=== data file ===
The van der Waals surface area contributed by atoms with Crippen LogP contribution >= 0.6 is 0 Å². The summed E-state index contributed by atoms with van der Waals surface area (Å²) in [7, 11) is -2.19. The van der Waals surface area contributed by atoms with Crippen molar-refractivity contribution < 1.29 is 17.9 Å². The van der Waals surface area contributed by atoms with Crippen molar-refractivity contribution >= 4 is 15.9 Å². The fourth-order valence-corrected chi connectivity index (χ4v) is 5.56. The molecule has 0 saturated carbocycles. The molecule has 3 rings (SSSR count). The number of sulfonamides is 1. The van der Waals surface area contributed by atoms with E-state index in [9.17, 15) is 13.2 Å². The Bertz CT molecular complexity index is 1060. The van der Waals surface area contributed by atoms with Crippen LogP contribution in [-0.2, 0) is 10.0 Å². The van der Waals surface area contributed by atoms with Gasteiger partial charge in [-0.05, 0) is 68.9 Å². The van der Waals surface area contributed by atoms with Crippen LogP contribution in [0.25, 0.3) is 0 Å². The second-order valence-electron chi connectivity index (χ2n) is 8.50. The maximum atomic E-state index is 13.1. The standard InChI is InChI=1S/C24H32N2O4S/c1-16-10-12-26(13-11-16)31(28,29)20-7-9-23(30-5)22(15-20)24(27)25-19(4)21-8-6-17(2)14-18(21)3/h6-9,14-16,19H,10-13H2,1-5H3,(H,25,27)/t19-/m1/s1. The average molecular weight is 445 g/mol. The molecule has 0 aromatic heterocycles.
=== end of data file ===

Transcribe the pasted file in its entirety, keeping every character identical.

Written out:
The van der Waals surface area contributed by atoms with Crippen LogP contribution >= 0.6 is 0 Å². The summed E-state index contributed by atoms with van der Waals surface area (Å²) in [7, 11) is -2.19. The van der Waals surface area contributed by atoms with Crippen molar-refractivity contribution < 1.29 is 17.9 Å². The van der Waals surface area contributed by atoms with Crippen molar-refractivity contribution >= 4 is 15.9 Å². The fourth-order valence-corrected chi connectivity index (χ4v) is 5.56. The molecule has 0 saturated carbocycles. The molecule has 3 rings (SSSR count). The number of sulfonamides is 1. The van der Waals surface area contributed by atoms with E-state index in [9.17, 15) is 13.2 Å². The Bertz CT molecular complexity index is 1060. The van der Waals surface area contributed by atoms with Crippen LogP contribution in [-0.2, 0) is 10.0 Å². The van der Waals surface area contributed by atoms with Gasteiger partial charge in [-0.05, 0) is 68.9 Å². The van der Waals surface area contributed by atoms with Crippen LogP contribution in [0.25, 0.3) is 0 Å². The second-order valence-electron chi connectivity index (χ2n) is 8.50. The maximum atomic E-state index is 13.1. The standard InChI is InChI=1S/C24H32N2O4S/c1-16-10-12-26(13-11-16)31(28,29)20-7-9-23(30-5)22(15-20)24(27)25-19(4)21-8-6-17(2)14-18(21)3/h6-9,14-16,19H,10-13H2,1-5H3,(H,25,27)/t19-/m1/s1. The average molecular weight is 445 g/mol. The molecule has 0 aromatic heterocycles.